Remove the legs and wings from the chicken and set aside. Cut the meat off the breast bone, reserving the carcass. Remove the skin from the breasts and legs and spread the skin, fat-side down, on paper towels or paper plates to dry. Reserve for Gimme Some Skin (see separate recipe).
Halve a large onion, leaving the skin on, and place it cut side down in a 6- to 6 1/2-quart stovetop pressure cooker. Sear it over high heat, 4 to 5 minutes. Remove the pot from the heat.
Add the 2 halved carrots, 2 halved celery stalks, leek tops and dried mushrooms to the pot. Then add the chicken carcass, legs, thighs and wings with the peppercorns and bay leaves. Add the water and use tongs or a wooden spoon to push as much of the chicken under water as possible.
Attach the pressure cooker's lid and heat on high. When full pressure is reached, about 5 to 10 minutes, lower the heat to medium-low. (You shouldn't hear the whistle, only a soft hiss). Cook 30 minutes.
Remove the pressure cooker from the heat and release the pressure by placing the cooker in the sink and dousing with cold water for one minute. Then release the pressure lock and remove lid.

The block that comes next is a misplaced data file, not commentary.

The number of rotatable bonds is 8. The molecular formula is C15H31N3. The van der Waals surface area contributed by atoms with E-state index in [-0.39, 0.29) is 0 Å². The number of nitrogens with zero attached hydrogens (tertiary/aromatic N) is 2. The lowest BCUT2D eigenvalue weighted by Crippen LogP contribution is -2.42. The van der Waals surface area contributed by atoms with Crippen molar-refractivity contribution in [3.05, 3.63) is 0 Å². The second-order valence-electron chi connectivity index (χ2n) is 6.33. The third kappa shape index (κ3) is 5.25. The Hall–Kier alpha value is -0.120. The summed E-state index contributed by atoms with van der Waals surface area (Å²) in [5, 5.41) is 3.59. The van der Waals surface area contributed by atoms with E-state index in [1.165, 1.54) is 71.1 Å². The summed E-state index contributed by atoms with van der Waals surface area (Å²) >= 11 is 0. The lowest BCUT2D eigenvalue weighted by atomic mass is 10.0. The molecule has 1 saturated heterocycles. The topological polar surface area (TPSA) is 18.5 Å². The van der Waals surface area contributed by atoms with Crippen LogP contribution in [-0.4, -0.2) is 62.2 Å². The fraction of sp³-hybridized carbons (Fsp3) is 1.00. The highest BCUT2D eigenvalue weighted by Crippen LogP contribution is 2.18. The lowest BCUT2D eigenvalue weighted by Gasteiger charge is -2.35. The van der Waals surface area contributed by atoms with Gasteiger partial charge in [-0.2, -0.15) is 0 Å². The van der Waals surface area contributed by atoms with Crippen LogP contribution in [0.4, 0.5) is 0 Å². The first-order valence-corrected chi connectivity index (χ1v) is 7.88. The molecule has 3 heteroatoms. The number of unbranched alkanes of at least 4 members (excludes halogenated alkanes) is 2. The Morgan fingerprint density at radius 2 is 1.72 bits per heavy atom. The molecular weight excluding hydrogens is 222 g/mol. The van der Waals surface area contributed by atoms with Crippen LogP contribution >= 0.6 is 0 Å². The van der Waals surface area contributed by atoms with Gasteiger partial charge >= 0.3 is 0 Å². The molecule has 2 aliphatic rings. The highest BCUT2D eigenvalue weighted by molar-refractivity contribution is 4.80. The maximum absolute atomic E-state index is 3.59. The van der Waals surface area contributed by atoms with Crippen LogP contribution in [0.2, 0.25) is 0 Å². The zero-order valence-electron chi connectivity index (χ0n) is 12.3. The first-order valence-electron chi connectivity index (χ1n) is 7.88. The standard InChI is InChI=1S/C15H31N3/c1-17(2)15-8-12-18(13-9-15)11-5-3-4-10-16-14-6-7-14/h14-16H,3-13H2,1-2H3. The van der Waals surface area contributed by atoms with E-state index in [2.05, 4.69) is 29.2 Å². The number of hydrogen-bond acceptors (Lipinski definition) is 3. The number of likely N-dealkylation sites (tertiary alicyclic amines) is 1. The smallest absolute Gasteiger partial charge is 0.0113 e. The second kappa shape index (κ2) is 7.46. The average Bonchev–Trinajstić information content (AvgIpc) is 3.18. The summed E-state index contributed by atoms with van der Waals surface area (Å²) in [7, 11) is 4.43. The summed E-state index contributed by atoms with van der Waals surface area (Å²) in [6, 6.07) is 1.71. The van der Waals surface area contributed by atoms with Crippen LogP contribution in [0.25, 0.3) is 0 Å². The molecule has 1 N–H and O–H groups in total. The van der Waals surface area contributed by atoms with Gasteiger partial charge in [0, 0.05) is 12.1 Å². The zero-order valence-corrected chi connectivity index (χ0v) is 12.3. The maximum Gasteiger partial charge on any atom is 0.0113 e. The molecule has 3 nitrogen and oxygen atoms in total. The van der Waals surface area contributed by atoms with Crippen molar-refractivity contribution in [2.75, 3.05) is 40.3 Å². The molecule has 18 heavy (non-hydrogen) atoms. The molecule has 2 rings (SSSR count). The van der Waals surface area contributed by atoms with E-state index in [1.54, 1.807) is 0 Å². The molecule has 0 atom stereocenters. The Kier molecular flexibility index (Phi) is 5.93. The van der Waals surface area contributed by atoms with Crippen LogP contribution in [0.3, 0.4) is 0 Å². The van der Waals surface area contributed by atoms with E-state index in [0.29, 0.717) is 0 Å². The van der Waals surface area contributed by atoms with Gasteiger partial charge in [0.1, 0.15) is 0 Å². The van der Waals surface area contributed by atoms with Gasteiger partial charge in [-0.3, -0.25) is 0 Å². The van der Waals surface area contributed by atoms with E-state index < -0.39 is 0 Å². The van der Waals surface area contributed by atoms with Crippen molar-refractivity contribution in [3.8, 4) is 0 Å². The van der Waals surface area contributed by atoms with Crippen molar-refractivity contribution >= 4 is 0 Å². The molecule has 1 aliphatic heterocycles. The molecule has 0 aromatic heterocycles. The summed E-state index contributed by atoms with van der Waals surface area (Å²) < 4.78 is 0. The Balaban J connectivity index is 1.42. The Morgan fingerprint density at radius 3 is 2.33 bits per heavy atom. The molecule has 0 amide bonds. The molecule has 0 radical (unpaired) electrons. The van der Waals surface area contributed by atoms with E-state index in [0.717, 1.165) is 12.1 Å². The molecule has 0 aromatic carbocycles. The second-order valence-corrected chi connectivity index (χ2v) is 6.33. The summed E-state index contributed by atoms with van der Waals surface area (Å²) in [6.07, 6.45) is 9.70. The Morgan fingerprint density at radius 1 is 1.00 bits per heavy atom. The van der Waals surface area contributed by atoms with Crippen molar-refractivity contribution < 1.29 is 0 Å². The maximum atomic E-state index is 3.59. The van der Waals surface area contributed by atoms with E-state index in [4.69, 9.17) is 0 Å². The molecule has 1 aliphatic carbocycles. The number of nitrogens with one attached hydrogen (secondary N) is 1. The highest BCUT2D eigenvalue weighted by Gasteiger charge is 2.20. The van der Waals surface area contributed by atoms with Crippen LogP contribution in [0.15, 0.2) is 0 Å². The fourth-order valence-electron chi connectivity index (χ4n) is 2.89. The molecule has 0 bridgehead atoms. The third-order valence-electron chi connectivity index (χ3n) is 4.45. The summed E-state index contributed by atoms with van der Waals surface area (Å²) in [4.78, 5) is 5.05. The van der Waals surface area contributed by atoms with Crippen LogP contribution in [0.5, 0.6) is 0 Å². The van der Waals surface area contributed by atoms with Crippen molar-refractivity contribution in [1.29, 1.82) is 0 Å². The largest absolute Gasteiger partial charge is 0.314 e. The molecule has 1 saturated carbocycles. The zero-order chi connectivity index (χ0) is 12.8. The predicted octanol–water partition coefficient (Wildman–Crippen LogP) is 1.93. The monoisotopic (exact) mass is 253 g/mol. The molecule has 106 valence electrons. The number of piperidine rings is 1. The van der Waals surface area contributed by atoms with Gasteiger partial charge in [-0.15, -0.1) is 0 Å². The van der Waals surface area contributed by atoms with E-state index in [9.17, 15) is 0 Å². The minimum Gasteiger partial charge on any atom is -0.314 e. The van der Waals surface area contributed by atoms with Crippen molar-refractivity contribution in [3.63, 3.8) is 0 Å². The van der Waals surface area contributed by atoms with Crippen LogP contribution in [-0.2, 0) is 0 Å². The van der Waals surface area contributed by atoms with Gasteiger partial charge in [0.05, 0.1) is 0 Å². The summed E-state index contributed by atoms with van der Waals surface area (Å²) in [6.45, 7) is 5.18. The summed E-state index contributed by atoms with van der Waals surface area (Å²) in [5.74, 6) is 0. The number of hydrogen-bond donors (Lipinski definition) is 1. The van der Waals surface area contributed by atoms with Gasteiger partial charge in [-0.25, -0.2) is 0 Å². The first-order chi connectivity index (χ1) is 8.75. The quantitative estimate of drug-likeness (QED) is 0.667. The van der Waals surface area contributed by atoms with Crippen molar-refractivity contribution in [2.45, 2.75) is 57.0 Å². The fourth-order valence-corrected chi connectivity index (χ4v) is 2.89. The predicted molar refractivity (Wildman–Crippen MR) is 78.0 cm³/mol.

Strain the solids first through a colander, then a fine sieve or cheesecloth.
Return the stock back to the pot. Add the shoyu, togarashi, lemon juice and chicken breasts to the pot and bring to a boil (without the lid), then reduce the heat to low. Simmer 5 minutes.
After 5 minutes, check the breasts for doneness (I usually pull them at 150 degrees F) and remove to a large bowl. Add the remaining diced carrots and parsnips to the broth and simmer 3 minutes more. Then add the remaining diced celery and leeks. Kill the heat and allow to sit for 3 minutes, then taste the broth and correct with salt and/or lemon juice to taste.
Since they're so hot, shred the chicken breasts by either pulling apart with two large forks or hit them with a hand mixer on low…that'll do the trick, too.
To serve, ladle soup in the bowls, top with some of the breast meat, garnish with the celery leaves and serve with chicken skin "sandwiches." (See separate recipe for Gimme Some Skin.)
Like any soup…this one is better the next day. Oh, and discard the solids from the pressure cooker…they've given their all.
Togarashi mixtures vary greatly, so start with a teaspoon and add more as needed.